In July 1777, more than 15,000 British and German troops along with officers, staff and servants, boarded transports at Staten Island that would take them to Philadelphia. They were under the command of General Howe. In August, the fleet landed in Maryland, and from there the army made its way north toward Philadelphia, seemingly unstoppable. On September 26, they marched into the city.
Roughly one third of the troops were German. They included 600 Hessian and Ansbach Jäger under the command of Lieutenant Colonel Ludwig von Wurmb, around 1,300 Hessian grenadiers, and four Hessian regiments, for a total of around 4,450 men. Although the records are silent about their number, it is evident that the German troops were also accompanied by a significant number of women and children. One of the men that was part of this corps was the Ansbach Jäger Heinrich Carl Philipp von Feilitzsch (1751-1827). He belonged to a company of Jäger under the command of Captain Christoph von Cramon that was eventually incorporated into the Hessian Jäger Corps.
Germans belonging to Howe’s army frequently criticized British leaders for what they saw as overly lenient treatment of civilians. Indeed, Howe and later Clinton embraced a moderate and conciliatory stance in their treatment of the civilian population, in the hope that it would bring them over to the British side. However, the Germans tended to believe that this mild approach only served to make the inhabitants more defiant, if not openly hostile. Everywhere the Germans went, the majority of the people seemed to be sympathetic to the rebels.
Feilitzsch’s diary entries from late October and early November 1777 reflect these perceptions. Several weeks into the occupation of Philadelphia, he describes the condition of the troops as miserable. The weather was (mostly) bad, provisions lacking, and sickness common. The locals – “the worst nation one can imagine”– refused to supply the army with food. Claims by deserters that the Americans were in bad shape themselves was of little consolation. And things got worse. The devastating defeat of a German corps under Colonel Carl von Donop at the Battle of Red Bank constituted a major blow to morale. Then, within days of this terrible event, news of the British defeat at Saratoga arrived in Philadelphia. “Good night, peace,” Feilitzsch noted in his diary. Any hope for an imminent end to the war had vanished. October 1777 turned out to be an especially bad month for the German troops in the American war.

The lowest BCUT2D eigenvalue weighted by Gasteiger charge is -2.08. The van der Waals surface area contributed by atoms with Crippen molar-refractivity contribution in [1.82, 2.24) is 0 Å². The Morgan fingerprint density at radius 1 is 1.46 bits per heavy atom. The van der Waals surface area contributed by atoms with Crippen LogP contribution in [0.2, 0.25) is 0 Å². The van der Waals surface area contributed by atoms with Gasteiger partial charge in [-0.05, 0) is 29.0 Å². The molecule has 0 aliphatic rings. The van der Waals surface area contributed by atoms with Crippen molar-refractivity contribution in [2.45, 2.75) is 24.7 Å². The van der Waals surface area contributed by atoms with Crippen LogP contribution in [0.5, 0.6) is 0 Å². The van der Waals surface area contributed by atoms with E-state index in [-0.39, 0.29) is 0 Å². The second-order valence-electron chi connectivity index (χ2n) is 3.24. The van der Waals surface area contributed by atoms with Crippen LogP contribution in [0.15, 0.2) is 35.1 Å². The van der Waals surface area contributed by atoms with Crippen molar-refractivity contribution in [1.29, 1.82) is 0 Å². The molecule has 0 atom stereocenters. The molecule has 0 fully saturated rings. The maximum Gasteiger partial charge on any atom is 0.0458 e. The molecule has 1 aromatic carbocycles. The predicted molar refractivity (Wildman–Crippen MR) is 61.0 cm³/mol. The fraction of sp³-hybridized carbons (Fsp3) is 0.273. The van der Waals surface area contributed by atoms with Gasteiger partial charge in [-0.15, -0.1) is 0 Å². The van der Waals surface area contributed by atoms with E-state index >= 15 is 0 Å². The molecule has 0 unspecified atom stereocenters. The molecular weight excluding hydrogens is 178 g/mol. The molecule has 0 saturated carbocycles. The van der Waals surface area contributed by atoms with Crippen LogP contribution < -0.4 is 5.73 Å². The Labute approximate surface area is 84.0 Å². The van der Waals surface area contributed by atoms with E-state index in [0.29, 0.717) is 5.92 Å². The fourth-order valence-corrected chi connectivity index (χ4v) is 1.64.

[October] 27th: strong rain and wind; nasty weather for someone lying in the open under a tent, as I am. On the 28th, the weather remained the same. It was raining more and more heavily, the wind grew stronger, and it did not pause during the entire day. The weather is thus very different from our fatherland. On the 29th, the weather was still the same. We thought that the Jäger and we would all die. On the 30th at 4 o’clock in the morning, I went on picket duty and thank God the rain stopped. However, for the entire day there was a strong wind. We were lacking provisions and also food. The inhabitants are not bringing us anything even for money. They are the worst nation one can imagine. Their malice and hatred toward us is painted on their faces. We are not allowed to take anything at all from the province  or place anything in their way. This only makes their spite more animated, and we have to be more wary of the farmers in their houses than our known enemies. On October 31, the weather was pleasant. It was said here today that Colonel [Carl] von Donop has died while in the hands of the rebels. However, his adjutant Captain Wagner was taken to Philadelphia severely wounded. The total loss at the fort is 377 men, including 23 officers that were killed or wounded. On November 1, the weather was pleasant but very cold. The captain and the same company were almost all sick. We still did not have any provisions. Once we control the Delaware this will all change. In addition, we learned from deserters that the rebels were in very bad circumstances. On the 2nd, the weather was pleasant, but nothing else had changed. On the 3rd, the weather was pleasant. Today, we celebrated Lieutenant Heinrich’s birthday. The captain was better again and returned to the company. The very sad news was confirmed that the commanding general Bourgoyne was captured by the rebels in Canada along with 4000 men, most of whom are troops from Braunschweig. Good night, peace. Once again, we were not able without God’s help to flatter ourselves with this sweet hope.